When I walked into the house, Eli was knocking over a liquor store. He was a man of color, twenty-five years old, and wearing the style of t-shirt I associate with men who fought in World War Two. Popularly it’s known as a wife-beater, but I can’t in good conscious propagate that name without comment. Eli had a handgun. A Glock? A Sig Sauer? A Beretta? How should I know? I abhor guns, I had to google those names. The store clerk, stuffing money in a brown paper bag, looked terrified. And for good reason, Eli was shooting holes in the wall just over the clerk’s head.
“Jesus, Eli, what are you doing?”
“I’m scaring the cashier to make him move faster.”
Grand Theft Auto. It’s a video game. We let Eli buy it the other day. Actually, we took him to Walmart and bought it for him. When he tried to download it on his PS4 gaming console, he wasn’t permitted. Apparently, you need to be seventeen to do that. This tidbit of information might have served as our first clue.
Eli wasn’t alone. Susan and Sophie were sitting in the room with him, absorbed in conversation. A nice scene for me to encounter coming home from work, the whole crowd hanging out together in the family room. Until Eli started robbing the store with his Glock, his Beretta, whatever.
We watched Eli play a bit of GTA the day he brought it home. Yes, there’s the whole car stealing aspect, but really it just seemed like a driving game… only in a car you can trash because you can just steal another one when you need to. Eli was taking a short cut through some hilly scrub brush outside of Los Angeles proper. The graphics were fantastic.
When I was thirteen, we had Pong. Sort of ping pong on TV—a dot moved slowly across the screen and you needed to hit it back to your opponent with your electronic paddle. I think the challenging part was that the ball speeded up as the point continued.
GTA isn’t like this. It almost looks real. The desert flying past Eli’s wheels was littered with rocks and sage and garbage. Little plumes of dust and scree flew up as he made skidding turns to avoid washouts and larger plants. At one point he hit a tree and we were treated to a tumbling, rolling wipeout from the driver’s point of view. It was pretty cool. I couldn’t figure out what all the negative press was about.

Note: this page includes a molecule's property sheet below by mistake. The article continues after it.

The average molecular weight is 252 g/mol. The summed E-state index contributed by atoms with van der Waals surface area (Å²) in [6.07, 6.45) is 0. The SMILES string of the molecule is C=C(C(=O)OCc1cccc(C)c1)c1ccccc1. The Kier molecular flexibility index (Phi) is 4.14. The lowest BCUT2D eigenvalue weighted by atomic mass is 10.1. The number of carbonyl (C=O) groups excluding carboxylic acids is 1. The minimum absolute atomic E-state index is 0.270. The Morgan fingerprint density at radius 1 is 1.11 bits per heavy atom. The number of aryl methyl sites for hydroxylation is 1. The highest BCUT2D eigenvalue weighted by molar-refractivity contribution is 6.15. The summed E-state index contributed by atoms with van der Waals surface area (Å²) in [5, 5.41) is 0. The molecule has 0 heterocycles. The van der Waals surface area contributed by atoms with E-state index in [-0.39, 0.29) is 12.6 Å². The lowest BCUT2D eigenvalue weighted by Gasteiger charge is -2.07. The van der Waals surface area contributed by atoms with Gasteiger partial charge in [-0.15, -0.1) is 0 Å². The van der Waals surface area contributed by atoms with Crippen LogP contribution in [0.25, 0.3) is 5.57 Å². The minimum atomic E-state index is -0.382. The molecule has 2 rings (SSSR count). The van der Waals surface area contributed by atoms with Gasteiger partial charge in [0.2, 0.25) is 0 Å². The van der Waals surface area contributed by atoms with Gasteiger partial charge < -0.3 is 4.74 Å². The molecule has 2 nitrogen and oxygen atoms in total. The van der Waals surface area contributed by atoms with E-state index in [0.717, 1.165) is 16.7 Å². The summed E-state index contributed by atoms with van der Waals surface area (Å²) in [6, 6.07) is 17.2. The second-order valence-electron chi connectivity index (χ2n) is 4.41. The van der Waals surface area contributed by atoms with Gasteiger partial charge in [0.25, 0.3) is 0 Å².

“Why are you robbing a liquor store? I thought you were supposed to steal cars?”
“Those cars are wrecks. I need to get some money so I can buy a good car.”
“Well, why don’t you steal cars and sell them. At least you’re not shooting people!”
“Dad! That’s a great idea!”
Eli, stopped his motorcycle in the middle of the highway, he pulled out his Uzi (?) and jacked a car. He left the woman who was driving standing in the middle lane. By now we were all watching Eli, appalled.
This shouldn’t have been a surprise. Grand Theft Auto has a “Mature” rating. Supposedly it’s suitable for people seventeen or older. Tonight, I learned that in many countries you need to be an adult to buy it. In general, we don’t allow Eli to watch “R” rated movies. I know he has access to them through Netflix on his phone, but so far, he seems much more interested in YouTube videos and Phineas and Ferb.
There’s a website we visit when we feel like we’re pushing the age limit on Family Movie Night. It’s called Common Sense Media. It’s an awesome resource for parents. It offers age-appropriateness ratings by parents, experts and even children. If I wonder whether Groundhog Day is good to watch with my kids, I just type it in. “Parents say 12, Kids say 10, Common Sense says 11.” We’ll be watching that movie tomorrow night. Tonight I typed in Grand Theft Auto. “Common Sense say 18+ Crime, violence, sex, drugs, and alcohol = not for kids.” At least they don’t smoke cigarettes.
Eli is at a sleep over tonight. No doubt he’s playing GTA, or some battlefield shooter game. Or maybe he’s just watching GoodFellas. Obviously, he’s hitting an age where I can’t control everything he sees and does, and I don’t want to either. He needs to learn to set his own boundaries and make his own mistakes. But sometime this weekend, we’re going to sit down and talk about what it means to intimidate a make-believe store clerk with a handgun.